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Batman. Black Panther. Wonder Woman. The Hulk. Equinox.
Haven’t heard of the last one? 10-year-old Brooklyn can tell you about her.
“Equinox is brave. She stands up for what’s right, so kids could have a safe school. So when Equinox is eating lunch and looks down, she doesn’t have to worry about mice running around, like she used to,” said Brooklyn. “And she went all that way to stick up for her school and have the right to go to school.”
Equinox is a superhero in DC Comics’ Justice League. The character is based on the real-life story of Shannen Koostachin, a 13-year-old Indigenous girl who sought justice by travelling from her remote Cree community, to stand on the steps of Parliament Hill and fight for equitable education funding for her community.
Brooklyn’s teacher, Ms Catherine Siller, teaches her students about Shannen to help them learn more about Indigenous history and also as part of the Thrival Kit™ curriculum, where kids can create their own superhero, or choose an existing one.
“In our classroom, we use Equinox as our superhero, since we’re really focusing on social justice issues and building empathy and perseverance,” said Ms Siller. “A lot of the students see themselves in her. Someone who looks like them* and someone they can get inspiration from. We brainstorm about things that are going on in our city, our country, our world. It motivates kids to think about things they can do in their own communities.”
Thrival Kits™ was developed in 2017-18 through a partnership between the Canadian Mental Health Association (CMHA), a United Way Winnipeg donor-supported agency partner, and the Manitoba Advocate for Children and Youth, in collaboration with Manitoba teachers. The curriculum was developed to promote mental health strategies in the classroom for students in grades 4-6.
In addition to the superhero theme, two of many powerful tools Ms Siller said she uses in her Thrival Kit curriculum teaching are mindfulness and meditation.
“It’s hard to feel pride when your classrooms are cold, and the mice run over your lunches. It’s hard to feel like you have a chance to grow up and be someone important when you don’t have proper library resources and science labs. You know that other kids in other communities have proper schools. So you begin to feel as if you are a child who doesn’t count for anything.” – Shannen Koostachin
“When we first started using the kits, we’d start every morning with mindfulness and meditation for about 10-15 minutes,” said Ms Siller. “We would sit on yoga mats, and I would guide them through their practice, using a script that was provided. Eventually a lot of kids started making it their own, listening to their music and self-regulating their breathing.”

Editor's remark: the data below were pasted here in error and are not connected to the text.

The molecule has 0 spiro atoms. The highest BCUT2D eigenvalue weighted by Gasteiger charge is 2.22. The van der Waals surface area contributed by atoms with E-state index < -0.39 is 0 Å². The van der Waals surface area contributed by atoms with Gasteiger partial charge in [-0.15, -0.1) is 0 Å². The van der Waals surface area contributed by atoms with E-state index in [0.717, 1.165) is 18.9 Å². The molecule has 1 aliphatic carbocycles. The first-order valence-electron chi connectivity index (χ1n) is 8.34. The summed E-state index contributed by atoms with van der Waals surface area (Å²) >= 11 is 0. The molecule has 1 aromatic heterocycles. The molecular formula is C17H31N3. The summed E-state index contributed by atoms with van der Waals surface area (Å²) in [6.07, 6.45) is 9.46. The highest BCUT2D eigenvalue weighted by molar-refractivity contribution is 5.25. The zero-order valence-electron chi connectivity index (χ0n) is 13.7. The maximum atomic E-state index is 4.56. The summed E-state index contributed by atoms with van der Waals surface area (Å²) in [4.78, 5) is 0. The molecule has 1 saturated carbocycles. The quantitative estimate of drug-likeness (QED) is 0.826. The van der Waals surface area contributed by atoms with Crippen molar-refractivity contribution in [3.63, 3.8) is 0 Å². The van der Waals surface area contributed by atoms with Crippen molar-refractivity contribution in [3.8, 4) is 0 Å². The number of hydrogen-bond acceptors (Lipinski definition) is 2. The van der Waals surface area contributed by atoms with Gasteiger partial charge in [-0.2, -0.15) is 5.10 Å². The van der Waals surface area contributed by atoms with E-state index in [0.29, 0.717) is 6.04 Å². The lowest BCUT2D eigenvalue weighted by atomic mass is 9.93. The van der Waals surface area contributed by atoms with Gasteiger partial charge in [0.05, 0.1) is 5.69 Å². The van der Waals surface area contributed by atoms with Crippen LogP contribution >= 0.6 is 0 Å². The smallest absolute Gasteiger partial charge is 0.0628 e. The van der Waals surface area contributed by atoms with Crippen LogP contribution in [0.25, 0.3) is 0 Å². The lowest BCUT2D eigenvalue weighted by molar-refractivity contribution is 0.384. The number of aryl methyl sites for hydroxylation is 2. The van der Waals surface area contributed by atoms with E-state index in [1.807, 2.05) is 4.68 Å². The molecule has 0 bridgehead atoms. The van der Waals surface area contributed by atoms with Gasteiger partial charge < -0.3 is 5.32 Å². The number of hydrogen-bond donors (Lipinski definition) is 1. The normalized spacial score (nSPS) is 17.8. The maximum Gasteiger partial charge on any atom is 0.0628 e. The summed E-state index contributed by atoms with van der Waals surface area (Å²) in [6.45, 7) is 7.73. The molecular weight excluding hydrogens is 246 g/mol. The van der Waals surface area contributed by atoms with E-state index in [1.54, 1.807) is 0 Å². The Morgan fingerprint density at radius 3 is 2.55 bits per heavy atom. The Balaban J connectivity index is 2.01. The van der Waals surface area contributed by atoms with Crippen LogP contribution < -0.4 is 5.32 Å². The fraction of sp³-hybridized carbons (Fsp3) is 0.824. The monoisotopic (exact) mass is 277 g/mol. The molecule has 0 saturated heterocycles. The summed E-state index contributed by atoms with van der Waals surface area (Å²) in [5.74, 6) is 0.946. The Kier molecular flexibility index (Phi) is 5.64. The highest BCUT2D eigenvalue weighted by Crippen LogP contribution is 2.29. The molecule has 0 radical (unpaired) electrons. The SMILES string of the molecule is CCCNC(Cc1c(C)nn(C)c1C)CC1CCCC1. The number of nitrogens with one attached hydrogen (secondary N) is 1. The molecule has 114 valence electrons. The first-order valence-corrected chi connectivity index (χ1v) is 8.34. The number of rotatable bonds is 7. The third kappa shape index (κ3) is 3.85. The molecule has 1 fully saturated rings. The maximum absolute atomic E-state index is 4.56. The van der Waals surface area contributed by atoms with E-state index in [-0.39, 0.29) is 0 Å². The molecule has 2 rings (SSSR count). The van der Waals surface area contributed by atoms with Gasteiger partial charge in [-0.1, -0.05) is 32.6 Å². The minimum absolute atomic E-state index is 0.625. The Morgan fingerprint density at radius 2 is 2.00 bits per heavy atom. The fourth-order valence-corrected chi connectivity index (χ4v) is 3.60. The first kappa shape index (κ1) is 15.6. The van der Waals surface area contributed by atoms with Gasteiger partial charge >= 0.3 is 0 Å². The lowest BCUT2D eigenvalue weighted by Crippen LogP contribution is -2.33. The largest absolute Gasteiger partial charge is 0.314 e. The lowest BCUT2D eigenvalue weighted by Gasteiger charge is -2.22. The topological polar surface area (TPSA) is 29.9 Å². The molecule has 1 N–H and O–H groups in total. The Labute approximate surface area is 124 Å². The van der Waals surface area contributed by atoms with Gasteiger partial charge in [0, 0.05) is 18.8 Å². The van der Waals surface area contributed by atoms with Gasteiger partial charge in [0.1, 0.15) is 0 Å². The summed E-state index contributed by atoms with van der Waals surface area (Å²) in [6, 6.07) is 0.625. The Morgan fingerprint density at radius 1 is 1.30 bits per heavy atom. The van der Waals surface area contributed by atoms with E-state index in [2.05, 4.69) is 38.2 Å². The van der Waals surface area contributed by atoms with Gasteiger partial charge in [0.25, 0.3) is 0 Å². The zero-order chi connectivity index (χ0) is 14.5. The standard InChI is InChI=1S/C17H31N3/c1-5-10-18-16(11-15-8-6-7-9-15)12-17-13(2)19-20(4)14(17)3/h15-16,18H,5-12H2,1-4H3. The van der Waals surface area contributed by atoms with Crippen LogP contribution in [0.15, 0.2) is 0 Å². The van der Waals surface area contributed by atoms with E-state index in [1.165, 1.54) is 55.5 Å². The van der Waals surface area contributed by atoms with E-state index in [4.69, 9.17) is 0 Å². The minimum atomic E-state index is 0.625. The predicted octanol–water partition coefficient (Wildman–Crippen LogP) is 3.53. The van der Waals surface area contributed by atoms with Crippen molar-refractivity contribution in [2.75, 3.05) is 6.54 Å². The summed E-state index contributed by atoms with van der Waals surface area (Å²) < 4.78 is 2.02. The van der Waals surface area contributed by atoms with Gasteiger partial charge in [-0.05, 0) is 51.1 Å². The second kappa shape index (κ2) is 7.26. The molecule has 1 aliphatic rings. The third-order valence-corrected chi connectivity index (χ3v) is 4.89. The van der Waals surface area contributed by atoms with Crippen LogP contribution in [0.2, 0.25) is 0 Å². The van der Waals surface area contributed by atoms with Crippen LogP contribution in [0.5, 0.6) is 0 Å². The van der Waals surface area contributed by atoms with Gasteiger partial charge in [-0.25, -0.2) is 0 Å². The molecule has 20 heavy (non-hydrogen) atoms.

Ms Siller said mindfulness and meditation are about taking those moments for yourself, to centre yourself, and get yourself ready.
”We talk a lot about the mind-body connection, and how it’s easy to go from calm to angry but not as easy to go from angry to calm,” she said.
For a lot of kids, she said it’s a real lightbulb moment when they realize it’s okay to feel and react a certain way, and it’s also fine to take the time and use tools to decompress.
“Meditation may not get rid of the problem, but it takes the heaviness away, and it makes things more clear,” said Ms Siller. “Maybe there’s some tension at home, but they can better understand where it’s coming from and understand other people’s anger as well. We’re building empathy together bigtime.”
“It makes me look forward to morning,” Brooklyn said. “If I feel upset, I have something to hope for and be happy about. And it’s taught me more about mindfulness and how people feel.”
As part of the curriculum, each student receives their own Thrival box, including a journal.
“It’s a way to get their feelings out,” said Ms Siller. “It’s a a tool to help get their feelings out. And they’re encouraged to write little notes and quotes for inspiration.”
The box also includes a rock, which students hold in their hands, and when it gets warm, they can start thinking, in a mindful way, about the negative things that are bothering them. Students are also encouraged to fill up their boxes with items that mean something to them.
Not every school has access to the kits, but Brooklyn hopes one day they will.
“Maybe if they learn how other people feel, there won’t be any more school fights or bullying,” she said. “Since they’d know how it would feel.”
*Approximately 60% of students at Champlain School are Indigenous.